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A Meditation on Candles – To Burn or Not to Burn?

I have a candle problem.  Votives, tea lights, pillars, travel tins and even lanterns – you light it, I love it.  I collect candles for every mood.  I have frilly girly candles for around my bath tub, tall serious candles for my table and of course romantic candles for my bedroom. I do scented candles, too.  Since smell is intimately connected with the primitive brain, a candle’s aroma can impact emotions without the involvement of  conscious mind.  This is because our sense organs are linked to the limbic system, the primitive part of our brain that governs what we perceive as friend or foe.  Maybe it’s a cave-girl thing but I also find the flickering of a flame – any flame – irresistible.  Strike a match and the safety and security of cave and clan burst into being.

So, imagine how upset I was to learn that scented candles may actually contribute to fertility and health problems! Unless a candle is scented with 100% essential oils it is likely that the aroma blend contains  a group of compounds called pthalates that can interfere with the function of our reproductive system.  In addition, candles apparently create soot and for that reason they are now under investigation by consumer health groups as a cause of breathing problems and allergies.  There’s a heated debate about soy vs. paraffin wax and which burns cleaner (both make soot, but apparently soy makes white soot, or less soot, or something like that.  The debate is confusing and there’s isn’t a lot of concrete research for either side). If that’s not enough confusion I recently learned that despite regulation against the practice, the wicks of many candles still contain lead.  When burnt, lead wicks may raise the amount of  lead in a living space to unsafe levels.

If you’re an occasional candle user I don’t think there’s a huge need for concern.  However   I’m not an occasional user of scented candles – I am a heavy user. While I don’t feel the necessity of going cold-turkey, I have implemented some steps to cut down that I can share:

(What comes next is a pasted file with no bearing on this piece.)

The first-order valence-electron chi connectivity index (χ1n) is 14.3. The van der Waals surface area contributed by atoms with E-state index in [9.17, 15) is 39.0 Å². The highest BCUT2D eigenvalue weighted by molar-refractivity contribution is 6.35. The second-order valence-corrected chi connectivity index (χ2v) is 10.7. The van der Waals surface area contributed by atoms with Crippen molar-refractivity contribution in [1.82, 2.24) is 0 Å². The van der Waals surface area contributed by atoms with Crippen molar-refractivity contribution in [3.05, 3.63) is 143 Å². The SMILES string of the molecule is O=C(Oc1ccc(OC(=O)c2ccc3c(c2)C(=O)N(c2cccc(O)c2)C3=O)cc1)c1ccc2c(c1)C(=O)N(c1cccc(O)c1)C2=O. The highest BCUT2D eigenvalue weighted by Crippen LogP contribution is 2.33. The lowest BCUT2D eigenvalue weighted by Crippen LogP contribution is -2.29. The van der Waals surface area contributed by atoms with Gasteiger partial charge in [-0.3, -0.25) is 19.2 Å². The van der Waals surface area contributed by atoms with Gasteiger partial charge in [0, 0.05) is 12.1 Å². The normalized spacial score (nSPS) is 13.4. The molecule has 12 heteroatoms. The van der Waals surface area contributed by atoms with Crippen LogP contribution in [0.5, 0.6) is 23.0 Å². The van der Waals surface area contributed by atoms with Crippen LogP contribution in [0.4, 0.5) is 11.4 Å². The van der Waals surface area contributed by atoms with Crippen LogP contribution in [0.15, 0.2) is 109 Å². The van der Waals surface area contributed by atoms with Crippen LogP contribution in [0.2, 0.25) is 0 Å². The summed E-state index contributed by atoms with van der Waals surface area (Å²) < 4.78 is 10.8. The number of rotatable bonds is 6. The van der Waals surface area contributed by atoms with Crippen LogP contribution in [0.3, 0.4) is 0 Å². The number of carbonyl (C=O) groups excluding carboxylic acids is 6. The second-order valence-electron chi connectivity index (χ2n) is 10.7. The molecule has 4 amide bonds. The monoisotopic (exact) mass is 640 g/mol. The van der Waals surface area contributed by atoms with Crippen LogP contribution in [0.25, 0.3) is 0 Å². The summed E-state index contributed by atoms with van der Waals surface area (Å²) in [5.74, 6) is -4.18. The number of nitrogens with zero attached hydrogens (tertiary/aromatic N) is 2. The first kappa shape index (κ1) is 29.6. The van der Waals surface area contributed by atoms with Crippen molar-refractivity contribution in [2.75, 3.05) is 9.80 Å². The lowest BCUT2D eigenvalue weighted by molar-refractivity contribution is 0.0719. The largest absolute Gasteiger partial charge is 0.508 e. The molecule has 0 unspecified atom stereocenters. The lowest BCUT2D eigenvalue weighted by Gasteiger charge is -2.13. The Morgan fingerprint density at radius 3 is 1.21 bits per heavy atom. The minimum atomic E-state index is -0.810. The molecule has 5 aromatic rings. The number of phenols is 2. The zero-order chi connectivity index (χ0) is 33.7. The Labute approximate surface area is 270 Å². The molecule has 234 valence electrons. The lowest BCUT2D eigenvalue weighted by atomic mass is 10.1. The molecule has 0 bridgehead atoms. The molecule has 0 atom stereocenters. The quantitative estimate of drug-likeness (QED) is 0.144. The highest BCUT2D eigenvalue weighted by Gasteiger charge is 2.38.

1.  Burn only candles made with 100% essential oils.  Most “all natural” candles will be made with a soy or beeswax base.  Until a more definitive answer arises, soy seems to be the choice of environmentally conscious candle makers and users.  Look for soft (cotton or cloth) wicks rather than stiff wicks.  The good news/bad news is that this step comes with a built-in deterrent.  Candles made with soy and essentials are expensive!   At an average of $20 a pop for a small pillar candle, these high-end beauties get a promotion to “special occasion only.”

2.  Switch to essential oils for your everyday aromatherapy needs.  The soot output of a soy-based tea light is less than a bigger candle.  Better yet – use an electric essential oil burner to diffuse aroma throughout your home.

3.  For that cave-girl desire for flickering fire?  Experiment with electric candles.  Like stevia, no one is going to believe it’s real sugar, but the design of electric candles is getting better every day and we do use them in our centers.  They flicker and glow – and can add mood in a pinch.

4.  Finally, I have found that Christmas lights aren’t just for the holidays any more.  A string of little Italian lights hung around my bedroom on a special night provides a bit of spice that may even surpass candles.

So that’s it ladies.  For that anniversary, that special special romantic dinner and for make-up sex, it’s still going to be real flames for me.  For other occasions I think I can find ways to create mood without fire.  Any Martha Stewart types out there have any suggestions for me?